Time to Re-tire was a great slogan for Fisk Tires but time for retirement is a double-edged X-Acto: a release from and reward for decades of toil—for some. For others, it is a giant step into an abyss. Among the professions least likely to even consider cold-turkey retirement, illustrators and designers are high on the list. But inevitably the time will come when it is time.
The legal retirement age of 65 in the United States was secured by Franklin D. Roosevelt (who died two years short of the deadline) through the original Social Security Act of 1935. Americans born in 1960 or later, however, must wait until 67 to be eligible for their full Social Security benefits. So retiring before 65 exacts lower monthly payments. Regardless of your age, you should read Dana G. Smith’s informative article in The New York Times; it details that when the bill was signed, average life expectancy was at a lower level and the majority of the workforce was involved in heavy industry.
Here are some reasons why designers and illustrators might consider retirement …
- When your staff of 20-somethings reminds you of your grandchildren.
- When you neither care about nor know current branding-design-speak.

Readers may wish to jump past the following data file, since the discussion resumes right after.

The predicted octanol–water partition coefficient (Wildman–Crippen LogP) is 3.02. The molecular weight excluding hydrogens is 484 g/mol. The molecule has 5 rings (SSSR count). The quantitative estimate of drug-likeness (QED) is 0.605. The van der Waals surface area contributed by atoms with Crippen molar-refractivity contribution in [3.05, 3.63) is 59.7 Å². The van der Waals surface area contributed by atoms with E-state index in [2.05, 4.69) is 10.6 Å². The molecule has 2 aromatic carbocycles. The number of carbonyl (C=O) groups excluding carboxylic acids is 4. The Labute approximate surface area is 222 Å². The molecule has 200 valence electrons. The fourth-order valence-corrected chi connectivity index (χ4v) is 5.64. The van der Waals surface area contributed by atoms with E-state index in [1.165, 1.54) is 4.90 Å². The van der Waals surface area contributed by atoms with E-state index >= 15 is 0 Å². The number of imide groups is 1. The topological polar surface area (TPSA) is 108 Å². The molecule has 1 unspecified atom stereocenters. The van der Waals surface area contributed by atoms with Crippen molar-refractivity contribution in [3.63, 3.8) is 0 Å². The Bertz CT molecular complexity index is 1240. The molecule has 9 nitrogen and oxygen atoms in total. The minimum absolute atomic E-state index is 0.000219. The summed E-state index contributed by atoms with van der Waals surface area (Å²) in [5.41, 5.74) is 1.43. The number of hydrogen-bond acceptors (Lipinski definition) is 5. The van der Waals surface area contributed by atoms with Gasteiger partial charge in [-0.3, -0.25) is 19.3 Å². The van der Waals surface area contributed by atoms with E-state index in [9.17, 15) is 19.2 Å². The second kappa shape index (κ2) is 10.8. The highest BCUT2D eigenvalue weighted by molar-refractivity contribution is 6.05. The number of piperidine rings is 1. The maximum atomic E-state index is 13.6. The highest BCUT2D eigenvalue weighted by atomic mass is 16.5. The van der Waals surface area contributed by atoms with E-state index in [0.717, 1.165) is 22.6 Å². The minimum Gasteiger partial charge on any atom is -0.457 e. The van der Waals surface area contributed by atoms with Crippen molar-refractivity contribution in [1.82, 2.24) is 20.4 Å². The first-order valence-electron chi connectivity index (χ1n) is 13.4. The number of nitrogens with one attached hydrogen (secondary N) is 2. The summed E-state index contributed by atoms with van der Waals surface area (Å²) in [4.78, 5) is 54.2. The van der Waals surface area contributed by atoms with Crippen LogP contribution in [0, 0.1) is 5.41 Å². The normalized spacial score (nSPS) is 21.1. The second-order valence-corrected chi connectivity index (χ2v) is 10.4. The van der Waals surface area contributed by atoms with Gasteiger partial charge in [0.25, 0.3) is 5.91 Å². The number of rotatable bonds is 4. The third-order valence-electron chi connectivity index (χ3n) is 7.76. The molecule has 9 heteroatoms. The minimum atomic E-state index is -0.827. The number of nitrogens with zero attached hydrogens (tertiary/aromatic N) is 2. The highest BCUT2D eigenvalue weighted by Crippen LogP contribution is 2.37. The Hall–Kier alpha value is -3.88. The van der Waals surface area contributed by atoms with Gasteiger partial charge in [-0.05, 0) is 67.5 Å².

- When you make cultural references that no one in the room knows.
- When the once joyful act of making design becomes drudgery.
- When your clients are as young as your grandchildren.
- When you cannot remember the names of people on your staff like those of your grandchildren.
- When your wisdom is not enough to sustain interest in what you have to say.
- When your design work is a repeat of what you’ve done for the past 20 years.
- When you feel uncomfortably out of place at a design gathering.
- When all of the above, and more, makes you feel as though you’re in a constant fog.
Milton Glaser retired gradually during his last years. He often said, “If I cannot work, I’ll die.” I think that is the consensus among designers and illustrators in later years. Growing old is not easy, and retirement does not make it any easier.